03:45 PM GMT February 04, 2020
A new coach arrives, the player starts playing better than ever. All credit lies with the coach, right?
Looking at only the timing of their relationship, Russian Mikhail Youzhny played a major role in helping Denis Shapovalov of Canada turn around his 2019 and start 2020 as well as he did at the ATP Cup.
Youzhny started working with Shapovalov in August at the Winston-Salem Open. The 20-year-old was 17-18 on the season and in the middle of a 2-6 stretch. But after connecting with Youzhny, Shapovalov, who is the third seed this week in Montpellier, finished the season 21-10.
Youhzny, however, a former World No. 8 who retired in 2018 after 20 years as a professional, says the dynamic of a player hiring a new coach and immediately playing better is far more complex than it might seem.
“It doesn't work like this. It's not magic work. It's not like you're coming, you say something, and he's starting to play better, like really better,” Youzhny told ATPTour.com.
All kinds of things influence how someone performs on court, Youzhny said, and Shapovalov's career trajectory had always been up and up and up. Five months before their partnership began, the Canadian cracked the Top 20 in April after making his third ATP Masters 1000 semi-final in Miami (l. to Federer).
But under Youzhny, there's no questioning that Shapovalov's game has reached another level. The #NextGenATP left-hander won his first ATP Tour title at the Stockholm Open (d. Krajinovic) in October and made his maiden Masters 1000 final (l. to Djokovic) at the Rolex Paris Masters in November.
At the inaugural ATP Cup, Shapovalov started 2020 with two Top 10 wins against Stefanos Tsitsipas and Alexander Zverev, and he pushed Novak Djokovic to a third-set tie-break at the Final Eight in Sydney.
The 20-year-old happily admits that Youzhny has had a positive effect, but also concedes that his recent rise is more complicated than it looks.
“I don't think it's anything specific. I just have been working over the years and just kind of building my game. Of course, Mikhail has helped me a lot, but it comes from before then. Even when I wasn't getting a lot of wins, when I was struggling, I was still going to the court, working every single day as hard as I could,” Shapovalov said.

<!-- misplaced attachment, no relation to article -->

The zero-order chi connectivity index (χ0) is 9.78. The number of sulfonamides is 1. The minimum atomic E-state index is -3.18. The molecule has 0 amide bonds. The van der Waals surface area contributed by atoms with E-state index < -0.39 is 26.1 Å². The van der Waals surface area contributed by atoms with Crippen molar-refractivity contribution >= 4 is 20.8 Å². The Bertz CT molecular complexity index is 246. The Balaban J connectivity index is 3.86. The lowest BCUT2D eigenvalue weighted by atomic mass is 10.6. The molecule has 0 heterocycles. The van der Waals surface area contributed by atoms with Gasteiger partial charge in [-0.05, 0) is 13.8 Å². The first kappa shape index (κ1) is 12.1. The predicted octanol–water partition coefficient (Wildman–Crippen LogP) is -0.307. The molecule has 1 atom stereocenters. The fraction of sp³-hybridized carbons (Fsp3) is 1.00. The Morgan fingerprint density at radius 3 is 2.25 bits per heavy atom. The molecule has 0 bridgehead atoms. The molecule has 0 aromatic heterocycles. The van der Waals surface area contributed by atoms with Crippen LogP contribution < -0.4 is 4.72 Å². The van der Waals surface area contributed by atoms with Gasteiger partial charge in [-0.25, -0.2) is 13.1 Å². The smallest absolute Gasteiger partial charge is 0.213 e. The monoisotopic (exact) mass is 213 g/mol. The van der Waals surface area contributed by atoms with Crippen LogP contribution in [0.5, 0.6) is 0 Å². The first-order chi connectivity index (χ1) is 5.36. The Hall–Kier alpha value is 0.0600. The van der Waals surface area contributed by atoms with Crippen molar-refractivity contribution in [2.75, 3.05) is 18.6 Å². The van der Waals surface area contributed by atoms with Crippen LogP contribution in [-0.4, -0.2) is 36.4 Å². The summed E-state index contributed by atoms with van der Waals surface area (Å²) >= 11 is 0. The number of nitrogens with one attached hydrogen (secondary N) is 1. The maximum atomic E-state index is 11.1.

“I don't think it comes from something magical. The end of last season it was kind of starting to click for me. The way I started, it's great. So hopefully I can just keep up my form and just keep improving. Still, I'm only 20 years old, and I feel like there is a lot of room to grow and areas where I can work on.”
Youzhny has been impressed with Shapovalov's talent, but more so with his willingness to grow and try new ideas.
“He can do everything on court, like volley, backhand, serve. That's why for me it's interesting to work with him,” Youzhny said.
“What I like, if you ask him something to try, he always tries to try... This is very good because he never said, 'This? I don't need at all. This, for what I need this one? Blah, blah, blah.' He's open for something new. This is really important because this is the thing that can bring you to a new level.”
For instance, at Youzhny's urging, Shapovalov has incorporated backhand slices into his game to get more returns in play. The tactic especially helped him at the end of 2019.
“Me and Mischa worked on blocking it a lot more to kind of start the point, and it's a tricky shot for the opponents,” Shapovalov said. “I feel like it's a really big improvement in my game.”
Players who hire new coaches, such as Shapovalov, can often be more open to new ideas, Youzhny said, which can help them improve at a quicker rate once the new mentor comes on board. Simply by deciding to bring a new coach onto the team, the player has shown he's ready to listen to a new voice and new ideas.
“He changed his mentality, he changed his mood... he changed already by himself,” Youzhny said. “Even if you say the same things [that he's heard] 100 times, 1,000 times before but from other persons, but working in a different way, it's feeling like something new.”
Shapovalov has appreciated Youzhny's new approach but also his familiarity with the left-hander's game and his opponents. Youzhny won 10 ATP Tour singles titles and went 499-416 before retiring at the 2018 St. Petersburg Open.
“I just really like the way he works. He's always making me work that little bit extra. Whenever I think practice is over or I'm going to get a drink, he makes me do those five, 10 extra minutes of ball feeding or serves and stuff like this. And I think stuff like this goes a far way,” Shapovalov said. “He really understands me, understands what I'm going through, and I really feel that from him.
“I feel like he can really help me with the players, too, in terms of what they don't like, what to do in matches.
“I think the combo has been really good. I feel like from the first day he's really understood how I play my game and how I see myself playing. He's really helped me get there and helped me become a good tennis player.”
Shapovalov reached a new career-high of No. 13 in the FedEx ATP Rankings last month. At this rate, by season's end, he could be matching Youzhny's career-high of No. 8. Together, as player and coach, they could share the glory, both deflecting praise to each other.